Saturday, March 15, 2008

Solidarity, Sister! Paying Prostitutes a Little Respect

I've spent the last few days watching anchormen on the local news channels refer to prostitution as the “world's oldest profession” with a sly grin on their faces. Though prostitution, or advertising sex in exchange for foods and goods, has played an essential role in our evolutionary past, I believe we now have the resources to make prostitution completely unnecessary. And thanks to the Spitzer scandal, this issue is back on the front page of newspapers and is at the forefront of everyone's mind.

Everyone is asking the same question: should prostitution be legalized? But a far more important question to ask is what can we do so that women don't resort to desperate measures such as selling their bodies for cash? What alternatives can we create for them? How do we eliminate prostitution from the grounds up?

Many American cities think the best solution is shaming the men who solicit the services of prostitutes. The photos of these male clients are posted not only on websites but printed and dispersed throughout the community. Some towns go a step further and send letters to the relatives of these men, informing them of their crime.

But trying to cut demand seems unreasonable. It's safe to assume that some men will seek sex outside of their established relationships, even if prostitution is eliminated. If they're not paying a few dollars for anonymous sex or thousands for high-class escort services, they will simply have “affairs, lovers.” They'll go on dates, bars and clubs, looking for casual sex. It's also safe to assume that some women will readily accept the “no strings attached” sex. Therefore, trying to curb the demand by men seems foolish. Humiliating these men, like we did to now ex-governor Pitzer, doesn't solve anything. Neither does sending them off to jail. (Unless of course, they use the government's money for their “private needs,” like it is alleged of Pitzer.)

Charging and arresting female prostitutes, however, is a much more ridiculous notion. Prostitutes don't pose a danger to society; in fact, they're in one of the most dangerous “professions.” We should be helping them, not arresting them. They're probably more likely to die on the job than any other “professional.” Putting them in jail does nothing but overcrowd our prisons with these harmless women. Instead of raising taxes to build more prisons to house these “small-time criminals,” we should use those funds to create alternatives for the lower-class and poverty-stricken women who look to prostitution in order to make ends meet.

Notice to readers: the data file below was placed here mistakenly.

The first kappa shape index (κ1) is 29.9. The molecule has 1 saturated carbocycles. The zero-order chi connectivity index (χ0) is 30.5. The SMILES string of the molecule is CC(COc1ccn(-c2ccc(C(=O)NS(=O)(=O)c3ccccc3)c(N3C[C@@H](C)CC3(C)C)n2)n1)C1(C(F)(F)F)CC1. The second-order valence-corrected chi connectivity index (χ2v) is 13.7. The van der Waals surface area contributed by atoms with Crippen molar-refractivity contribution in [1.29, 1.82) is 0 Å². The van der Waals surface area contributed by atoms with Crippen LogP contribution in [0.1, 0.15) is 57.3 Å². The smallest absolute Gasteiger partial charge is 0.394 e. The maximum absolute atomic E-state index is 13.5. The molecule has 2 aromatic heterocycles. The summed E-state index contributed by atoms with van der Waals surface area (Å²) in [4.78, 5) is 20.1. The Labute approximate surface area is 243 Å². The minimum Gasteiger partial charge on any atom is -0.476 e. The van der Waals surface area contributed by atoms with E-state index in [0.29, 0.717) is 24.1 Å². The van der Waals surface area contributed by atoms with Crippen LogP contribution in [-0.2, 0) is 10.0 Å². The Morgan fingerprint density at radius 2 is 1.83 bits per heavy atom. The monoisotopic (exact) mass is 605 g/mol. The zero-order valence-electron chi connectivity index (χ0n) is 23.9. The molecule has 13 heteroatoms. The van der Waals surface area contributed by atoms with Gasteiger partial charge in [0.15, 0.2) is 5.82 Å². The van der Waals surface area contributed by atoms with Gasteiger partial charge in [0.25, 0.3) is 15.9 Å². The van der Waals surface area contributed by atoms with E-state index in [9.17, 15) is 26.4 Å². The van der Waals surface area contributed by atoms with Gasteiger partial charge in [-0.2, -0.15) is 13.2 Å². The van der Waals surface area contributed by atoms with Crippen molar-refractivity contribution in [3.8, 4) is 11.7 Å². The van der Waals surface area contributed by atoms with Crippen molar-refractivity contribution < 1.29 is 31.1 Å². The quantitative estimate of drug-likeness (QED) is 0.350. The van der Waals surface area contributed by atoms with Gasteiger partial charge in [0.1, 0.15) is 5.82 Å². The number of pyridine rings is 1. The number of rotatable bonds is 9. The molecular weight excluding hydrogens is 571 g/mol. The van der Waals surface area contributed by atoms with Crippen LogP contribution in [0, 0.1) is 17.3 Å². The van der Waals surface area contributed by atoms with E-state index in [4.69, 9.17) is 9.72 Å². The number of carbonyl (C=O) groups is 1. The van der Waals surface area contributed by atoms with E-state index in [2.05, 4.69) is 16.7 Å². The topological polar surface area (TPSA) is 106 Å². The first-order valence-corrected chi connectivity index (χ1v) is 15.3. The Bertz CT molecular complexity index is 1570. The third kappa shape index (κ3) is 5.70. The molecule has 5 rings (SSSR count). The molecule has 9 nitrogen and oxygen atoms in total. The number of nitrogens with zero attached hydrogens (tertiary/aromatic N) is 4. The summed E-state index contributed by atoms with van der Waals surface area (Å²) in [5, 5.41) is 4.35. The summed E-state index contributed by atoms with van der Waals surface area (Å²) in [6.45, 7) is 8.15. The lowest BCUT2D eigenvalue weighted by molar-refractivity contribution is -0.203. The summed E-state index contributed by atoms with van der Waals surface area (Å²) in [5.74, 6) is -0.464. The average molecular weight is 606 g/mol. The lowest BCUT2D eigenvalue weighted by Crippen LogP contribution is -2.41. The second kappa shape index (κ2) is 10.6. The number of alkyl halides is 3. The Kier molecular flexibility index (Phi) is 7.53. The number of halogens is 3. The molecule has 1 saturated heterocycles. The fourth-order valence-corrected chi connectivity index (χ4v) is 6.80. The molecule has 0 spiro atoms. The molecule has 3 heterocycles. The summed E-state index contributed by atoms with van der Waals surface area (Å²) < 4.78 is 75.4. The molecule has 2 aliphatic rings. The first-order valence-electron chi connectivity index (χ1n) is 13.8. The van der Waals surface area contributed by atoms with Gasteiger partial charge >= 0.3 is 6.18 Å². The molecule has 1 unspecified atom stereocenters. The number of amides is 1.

We need to create jobs, raise the minimum wage, create free educational and vocational programs for adults, have a national health-care and daycare system. In other words, we need to eliminate all the problems that force women into prostitution. Prostitution is not an isolated problem; it is the result of a faulty economic and political system.

We need to stop looking at prostitution as a “victim-less” crime. These women, these prostitutes ARE the victims. They're the victims of a system that has given up on them, that chooses to allocate money for wars that don't need to be fought and abstinence-only programs that are proven ineffective instead of on poverty, job training, instead of on them.

Little girls don't grow up wanting to become prostitutes. They don't want to go to work at a time where the rest of the world goes to sleep. They don't want a job that can get them killed. Little girls don't dream about being a part of the sex industry.

But prostitution happens. We already know why. The jobs they have don't pay enough; the jobs they want aren't given to them. Their children need to be fed, clothed, immunized. They need support and don't find it in their familial harms.

But these issues are tangible, treatable. If we fix these roots, they wouldn't branch out to become “prostitution.” So it's not a question of making it legal or not; it's a matter of ethics, of humanity. Let's start caring about these women, yeah? And each other.


Global Citizen said...
This comment has been removed by the author.
privilegeindifference said...

What's your opinion on prostitution being legal, but still restricted in some ways be the government? This happens in a lot of other countries. For example, many European nations allow prostitution (though, in many cases, it is illegal on the streets) through brothels, which are regulated by the government.

Just some more food for thought. Personally, I think this can make a lot of sense in some ways, as I don't see why prostitution can't be something a person could choose to do with his or her time (barring a myriad of related parallel issues that come up with prostitution, such as drug abuse).

Vanessa said...

Legalized prostitution is the way to go. Once regulated, prostitutes--regardless of sex or gender--are not left vulnerable to the exploitation of pimps or violent customers, they can unionize, they would be regularly tested, they can turn down customers, they can report abuse, THEY CAN HAVE RIGHTS.

When we push people into the shadows, obviously they will be vulnerable to oppression.

evanomics said...

Prostitution does seem pretty normal in other parts of the world: Brazilian soccer star Ronaldo recently had a run in with cross-dressing prostitutes in Brazil(it's legal there), but the worst he got was a little embarrassment - much different than it would have been in the US:

Also, this article answered some key FAQs about prostitution: